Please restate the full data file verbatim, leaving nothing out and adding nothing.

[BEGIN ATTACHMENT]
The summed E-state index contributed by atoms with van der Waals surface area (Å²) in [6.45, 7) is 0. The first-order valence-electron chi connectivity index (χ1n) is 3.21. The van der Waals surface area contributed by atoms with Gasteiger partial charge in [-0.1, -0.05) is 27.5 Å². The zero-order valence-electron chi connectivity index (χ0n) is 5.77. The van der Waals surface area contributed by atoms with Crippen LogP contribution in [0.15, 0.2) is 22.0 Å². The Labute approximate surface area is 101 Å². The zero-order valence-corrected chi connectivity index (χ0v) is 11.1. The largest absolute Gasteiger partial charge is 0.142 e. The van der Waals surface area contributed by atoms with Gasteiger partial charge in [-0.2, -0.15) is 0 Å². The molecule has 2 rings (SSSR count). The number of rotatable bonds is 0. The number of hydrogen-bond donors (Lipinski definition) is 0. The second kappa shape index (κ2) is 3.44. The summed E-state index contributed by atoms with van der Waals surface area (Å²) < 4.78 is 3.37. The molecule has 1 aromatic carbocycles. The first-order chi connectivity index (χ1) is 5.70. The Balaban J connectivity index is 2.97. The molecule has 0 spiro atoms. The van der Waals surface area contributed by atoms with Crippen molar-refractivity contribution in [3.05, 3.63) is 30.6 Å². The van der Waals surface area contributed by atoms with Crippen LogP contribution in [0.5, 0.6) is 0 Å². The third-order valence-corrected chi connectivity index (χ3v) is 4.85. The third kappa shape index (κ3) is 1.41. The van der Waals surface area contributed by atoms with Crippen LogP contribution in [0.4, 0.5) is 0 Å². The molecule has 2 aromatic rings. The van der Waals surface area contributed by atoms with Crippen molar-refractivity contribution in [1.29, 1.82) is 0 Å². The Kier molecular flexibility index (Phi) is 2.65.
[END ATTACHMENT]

The summed E-state index contributed by atoms with van der Waals surface area (Å²) in [6.45, 7) is 0. The first-order valence-electron chi connectivity index (χ1n) is 3.21. The van der Waals surface area contributed by atoms with Gasteiger partial charge in [-0.1, -0.05) is 27.5 Å². The zero-order valence-electron chi connectivity index (χ0n) is 5.77. The van der Waals surface area contributed by atoms with Crippen LogP contribution in [0.15, 0.2) is 22.0 Å². The Labute approximate surface area is 101 Å². The zero-order valence-corrected chi connectivity index (χ0v) is 11.1. The largest absolute Gasteiger partial charge is 0.142 e. The van der Waals surface area contributed by atoms with Gasteiger partial charge in [-0.2, -0.15) is 0 Å². The molecule has 2 rings (SSSR count). The number of rotatable bonds is 0. The number of hydrogen-bond donors (Lipinski definition) is 0. The second kappa shape index (κ2) is 3.44. The summed E-state index contributed by atoms with van der Waals surface area (Å²) < 4.78 is 3.37. The molecule has 1 aromatic carbocycles. The first-order chi connectivity index (χ1) is 5.70. The Balaban J connectivity index is 2.97. The molecule has 0 spiro atoms. The van der Waals surface area contributed by atoms with Crippen molar-refractivity contribution in [3.05, 3.63) is 30.6 Å². The van der Waals surface area contributed by atoms with Crippen LogP contribution in [0.5, 0.6) is 0 Å². The third-order valence-corrected chi connectivity index (χ3v) is 4.85. The third kappa shape index (κ3) is 1.41. The van der Waals surface area contributed by atoms with Crippen LogP contribution in [0.4, 0.5) is 0 Å². The molecule has 2 aromatic rings. The van der Waals surface area contributed by atoms with Crippen molar-refractivity contribution in [1.29, 1.82) is 0 Å². The Kier molecular flexibility index (Phi) is 2.65.